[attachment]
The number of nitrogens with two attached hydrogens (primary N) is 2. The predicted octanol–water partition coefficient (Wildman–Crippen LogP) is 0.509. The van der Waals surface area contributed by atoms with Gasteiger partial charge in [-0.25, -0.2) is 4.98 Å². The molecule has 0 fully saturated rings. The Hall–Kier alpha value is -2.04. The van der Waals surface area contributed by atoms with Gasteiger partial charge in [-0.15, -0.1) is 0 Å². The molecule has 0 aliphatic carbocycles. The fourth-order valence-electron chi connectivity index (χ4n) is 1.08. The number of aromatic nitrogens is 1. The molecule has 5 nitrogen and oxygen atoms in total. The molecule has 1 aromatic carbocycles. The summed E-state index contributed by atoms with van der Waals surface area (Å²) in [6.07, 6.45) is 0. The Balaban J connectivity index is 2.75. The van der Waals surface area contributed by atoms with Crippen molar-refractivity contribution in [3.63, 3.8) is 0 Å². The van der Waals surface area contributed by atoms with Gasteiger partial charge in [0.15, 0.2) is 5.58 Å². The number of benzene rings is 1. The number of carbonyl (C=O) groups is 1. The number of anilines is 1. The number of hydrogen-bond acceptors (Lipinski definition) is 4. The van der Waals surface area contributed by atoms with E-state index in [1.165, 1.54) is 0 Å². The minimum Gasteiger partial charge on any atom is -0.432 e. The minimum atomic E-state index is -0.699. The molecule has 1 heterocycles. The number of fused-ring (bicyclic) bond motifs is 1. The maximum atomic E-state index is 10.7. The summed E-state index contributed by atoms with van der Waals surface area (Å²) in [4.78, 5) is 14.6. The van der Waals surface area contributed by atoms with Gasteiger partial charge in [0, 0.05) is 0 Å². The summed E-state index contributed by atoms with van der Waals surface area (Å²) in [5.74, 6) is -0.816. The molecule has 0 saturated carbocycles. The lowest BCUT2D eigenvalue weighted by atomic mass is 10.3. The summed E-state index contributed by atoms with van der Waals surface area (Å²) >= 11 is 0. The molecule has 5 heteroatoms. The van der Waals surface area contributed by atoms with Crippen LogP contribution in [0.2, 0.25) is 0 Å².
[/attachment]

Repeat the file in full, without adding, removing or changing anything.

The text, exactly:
The number of nitrogens with two attached hydrogens (primary N) is 2. The predicted octanol–water partition coefficient (Wildman–Crippen LogP) is 0.509. The van der Waals surface area contributed by atoms with Gasteiger partial charge in [-0.25, -0.2) is 4.98 Å². The molecule has 0 fully saturated rings. The Hall–Kier alpha value is -2.04. The van der Waals surface area contributed by atoms with Gasteiger partial charge in [-0.15, -0.1) is 0 Å². The molecule has 0 aliphatic carbocycles. The fourth-order valence-electron chi connectivity index (χ4n) is 1.08. The number of aromatic nitrogens is 1. The molecule has 5 nitrogen and oxygen atoms in total. The molecule has 1 aromatic carbocycles. The summed E-state index contributed by atoms with van der Waals surface area (Å²) in [6.07, 6.45) is 0. The Balaban J connectivity index is 2.75. The van der Waals surface area contributed by atoms with Crippen molar-refractivity contribution in [3.63, 3.8) is 0 Å². The van der Waals surface area contributed by atoms with Gasteiger partial charge in [0.15, 0.2) is 5.58 Å². The number of benzene rings is 1. The number of carbonyl (C=O) groups is 1. The number of anilines is 1. The number of hydrogen-bond acceptors (Lipinski definition) is 4. The van der Waals surface area contributed by atoms with E-state index in [1.165, 1.54) is 0 Å². The minimum Gasteiger partial charge on any atom is -0.432 e. The minimum atomic E-state index is -0.699. The molecule has 1 heterocycles. The number of fused-ring (bicyclic) bond motifs is 1. The maximum atomic E-state index is 10.7. The summed E-state index contributed by atoms with van der Waals surface area (Å²) in [4.78, 5) is 14.6. The van der Waals surface area contributed by atoms with Gasteiger partial charge in [0, 0.05) is 0 Å². The summed E-state index contributed by atoms with van der Waals surface area (Å²) in [5.74, 6) is -0.816. The molecule has 0 saturated carbocycles. The lowest BCUT2D eigenvalue weighted by atomic mass is 10.3. The summed E-state index contributed by atoms with van der Waals surface area (Å²) >= 11 is 0. The molecule has 5 heteroatoms. The van der Waals surface area contributed by atoms with Crippen LogP contribution in [0.2, 0.25) is 0 Å².